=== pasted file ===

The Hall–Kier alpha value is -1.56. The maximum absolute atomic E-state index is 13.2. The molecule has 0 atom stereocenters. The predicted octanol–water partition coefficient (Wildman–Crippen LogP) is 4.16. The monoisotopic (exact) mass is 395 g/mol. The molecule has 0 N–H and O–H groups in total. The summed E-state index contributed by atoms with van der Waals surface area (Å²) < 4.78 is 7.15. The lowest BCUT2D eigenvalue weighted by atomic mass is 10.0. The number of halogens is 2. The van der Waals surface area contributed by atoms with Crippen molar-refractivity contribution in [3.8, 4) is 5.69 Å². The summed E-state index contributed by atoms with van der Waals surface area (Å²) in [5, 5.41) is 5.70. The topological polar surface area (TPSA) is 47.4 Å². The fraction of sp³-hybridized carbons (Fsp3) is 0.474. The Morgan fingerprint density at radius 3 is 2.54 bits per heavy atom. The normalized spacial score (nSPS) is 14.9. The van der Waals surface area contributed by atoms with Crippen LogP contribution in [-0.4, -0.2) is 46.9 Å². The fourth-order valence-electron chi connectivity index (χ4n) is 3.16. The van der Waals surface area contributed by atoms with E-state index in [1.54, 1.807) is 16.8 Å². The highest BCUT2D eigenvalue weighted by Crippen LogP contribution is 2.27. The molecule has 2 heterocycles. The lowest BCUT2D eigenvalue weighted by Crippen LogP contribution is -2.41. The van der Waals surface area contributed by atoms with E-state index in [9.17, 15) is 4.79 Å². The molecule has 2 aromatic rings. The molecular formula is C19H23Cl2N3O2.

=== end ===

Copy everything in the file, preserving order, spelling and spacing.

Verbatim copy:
The Hall–Kier alpha value is -1.56. The maximum absolute atomic E-state index is 13.2. The molecule has 0 atom stereocenters. The predicted octanol–water partition coefficient (Wildman–Crippen LogP) is 4.16. The monoisotopic (exact) mass is 395 g/mol. The molecule has 0 N–H and O–H groups in total. The summed E-state index contributed by atoms with van der Waals surface area (Å²) < 4.78 is 7.15. The lowest BCUT2D eigenvalue weighted by atomic mass is 10.0. The number of halogens is 2. The van der Waals surface area contributed by atoms with Crippen molar-refractivity contribution in [3.8, 4) is 5.69 Å². The summed E-state index contributed by atoms with van der Waals surface area (Å²) in [5, 5.41) is 5.70. The topological polar surface area (TPSA) is 47.4 Å². The fraction of sp³-hybridized carbons (Fsp3) is 0.474. The Morgan fingerprint density at radius 3 is 2.54 bits per heavy atom. The normalized spacial score (nSPS) is 14.9. The van der Waals surface area contributed by atoms with Crippen LogP contribution in [-0.4, -0.2) is 46.9 Å². The fourth-order valence-electron chi connectivity index (χ4n) is 3.16. The van der Waals surface area contributed by atoms with E-state index in [1.54, 1.807) is 16.8 Å². The highest BCUT2D eigenvalue weighted by Crippen LogP contribution is 2.27. The molecule has 2 heterocycles. The lowest BCUT2D eigenvalue weighted by Crippen LogP contribution is -2.41. The van der Waals surface area contributed by atoms with E-state index in [9.17, 15) is 4.79 Å². The molecule has 2 aromatic rings. The molecular formula is C19H23Cl2N3O2.